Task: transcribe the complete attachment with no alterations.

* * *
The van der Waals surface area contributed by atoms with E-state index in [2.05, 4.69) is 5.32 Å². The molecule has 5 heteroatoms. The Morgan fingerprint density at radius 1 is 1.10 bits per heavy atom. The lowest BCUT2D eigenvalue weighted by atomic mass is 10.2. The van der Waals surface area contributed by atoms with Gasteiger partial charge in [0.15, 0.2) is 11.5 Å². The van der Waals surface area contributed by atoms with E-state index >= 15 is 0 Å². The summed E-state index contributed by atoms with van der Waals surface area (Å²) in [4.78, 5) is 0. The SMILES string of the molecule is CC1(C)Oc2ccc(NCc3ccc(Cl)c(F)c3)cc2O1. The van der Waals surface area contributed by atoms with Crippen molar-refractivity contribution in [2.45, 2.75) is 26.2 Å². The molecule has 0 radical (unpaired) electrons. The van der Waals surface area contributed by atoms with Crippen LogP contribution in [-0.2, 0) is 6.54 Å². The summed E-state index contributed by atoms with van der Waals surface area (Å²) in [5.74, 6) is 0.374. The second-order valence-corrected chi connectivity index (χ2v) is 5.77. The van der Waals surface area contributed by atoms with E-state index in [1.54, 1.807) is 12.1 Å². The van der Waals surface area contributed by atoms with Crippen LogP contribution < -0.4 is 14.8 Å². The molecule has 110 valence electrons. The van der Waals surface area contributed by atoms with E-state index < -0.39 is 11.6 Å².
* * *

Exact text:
The van der Waals surface area contributed by atoms with E-state index in [2.05, 4.69) is 5.32 Å². The molecule has 5 heteroatoms. The Morgan fingerprint density at radius 1 is 1.10 bits per heavy atom. The lowest BCUT2D eigenvalue weighted by atomic mass is 10.2. The van der Waals surface area contributed by atoms with Gasteiger partial charge in [0.15, 0.2) is 11.5 Å². The van der Waals surface area contributed by atoms with E-state index >= 15 is 0 Å². The summed E-state index contributed by atoms with van der Waals surface area (Å²) in [4.78, 5) is 0. The SMILES string of the molecule is CC1(C)Oc2ccc(NCc3ccc(Cl)c(F)c3)cc2O1. The van der Waals surface area contributed by atoms with Crippen molar-refractivity contribution in [2.45, 2.75) is 26.2 Å². The molecule has 0 radical (unpaired) electrons. The van der Waals surface area contributed by atoms with Crippen LogP contribution in [-0.2, 0) is 6.54 Å². The summed E-state index contributed by atoms with van der Waals surface area (Å²) in [5.74, 6) is 0.374. The second-order valence-corrected chi connectivity index (χ2v) is 5.77. The van der Waals surface area contributed by atoms with E-state index in [1.54, 1.807) is 12.1 Å². The van der Waals surface area contributed by atoms with Crippen LogP contribution < -0.4 is 14.8 Å². The molecule has 110 valence electrons. The van der Waals surface area contributed by atoms with E-state index < -0.39 is 11.6 Å².